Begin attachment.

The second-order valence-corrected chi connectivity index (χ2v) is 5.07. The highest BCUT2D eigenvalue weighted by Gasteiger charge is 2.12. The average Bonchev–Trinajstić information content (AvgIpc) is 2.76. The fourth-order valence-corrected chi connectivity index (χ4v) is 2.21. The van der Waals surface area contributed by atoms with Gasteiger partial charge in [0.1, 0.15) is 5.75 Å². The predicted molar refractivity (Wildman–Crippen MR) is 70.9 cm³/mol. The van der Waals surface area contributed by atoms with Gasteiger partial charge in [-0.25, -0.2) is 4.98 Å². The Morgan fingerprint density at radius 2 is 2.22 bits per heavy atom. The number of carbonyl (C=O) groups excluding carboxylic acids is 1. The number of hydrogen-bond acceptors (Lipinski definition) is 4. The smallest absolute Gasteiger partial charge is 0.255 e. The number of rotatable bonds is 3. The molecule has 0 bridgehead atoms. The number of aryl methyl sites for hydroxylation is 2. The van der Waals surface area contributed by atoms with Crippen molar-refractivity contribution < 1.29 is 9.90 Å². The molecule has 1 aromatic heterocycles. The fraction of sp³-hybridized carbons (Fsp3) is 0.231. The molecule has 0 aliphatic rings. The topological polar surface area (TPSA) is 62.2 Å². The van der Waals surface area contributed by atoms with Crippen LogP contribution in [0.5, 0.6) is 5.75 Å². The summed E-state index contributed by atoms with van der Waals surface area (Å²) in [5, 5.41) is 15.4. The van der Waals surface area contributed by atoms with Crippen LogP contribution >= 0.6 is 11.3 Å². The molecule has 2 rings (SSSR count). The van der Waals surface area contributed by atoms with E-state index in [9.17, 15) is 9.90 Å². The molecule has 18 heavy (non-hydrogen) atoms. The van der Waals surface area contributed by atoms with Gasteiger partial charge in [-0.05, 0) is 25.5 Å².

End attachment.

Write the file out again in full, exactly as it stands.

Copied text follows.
The second-order valence-corrected chi connectivity index (χ2v) is 5.07. The highest BCUT2D eigenvalue weighted by Gasteiger charge is 2.12. The average Bonchev–Trinajstić information content (AvgIpc) is 2.76. The fourth-order valence-corrected chi connectivity index (χ4v) is 2.21. The van der Waals surface area contributed by atoms with Gasteiger partial charge in [0.1, 0.15) is 5.75 Å². The predicted molar refractivity (Wildman–Crippen MR) is 70.9 cm³/mol. The van der Waals surface area contributed by atoms with Gasteiger partial charge in [-0.25, -0.2) is 4.98 Å². The Morgan fingerprint density at radius 2 is 2.22 bits per heavy atom. The number of carbonyl (C=O) groups excluding carboxylic acids is 1. The number of hydrogen-bond acceptors (Lipinski definition) is 4. The smallest absolute Gasteiger partial charge is 0.255 e. The number of rotatable bonds is 3. The molecule has 0 bridgehead atoms. The number of aryl methyl sites for hydroxylation is 2. The van der Waals surface area contributed by atoms with Crippen molar-refractivity contribution < 1.29 is 9.90 Å². The molecule has 1 aromatic heterocycles. The fraction of sp³-hybridized carbons (Fsp3) is 0.231. The molecule has 0 aliphatic rings. The topological polar surface area (TPSA) is 62.2 Å². The van der Waals surface area contributed by atoms with Crippen LogP contribution in [0.5, 0.6) is 5.75 Å². The summed E-state index contributed by atoms with van der Waals surface area (Å²) in [5, 5.41) is 15.4. The van der Waals surface area contributed by atoms with Crippen LogP contribution >= 0.6 is 11.3 Å². The molecule has 2 rings (SSSR count). The van der Waals surface area contributed by atoms with E-state index in [9.17, 15) is 9.90 Å². The molecule has 18 heavy (non-hydrogen) atoms. The van der Waals surface area contributed by atoms with Gasteiger partial charge in [-0.05, 0) is 25.5 Å².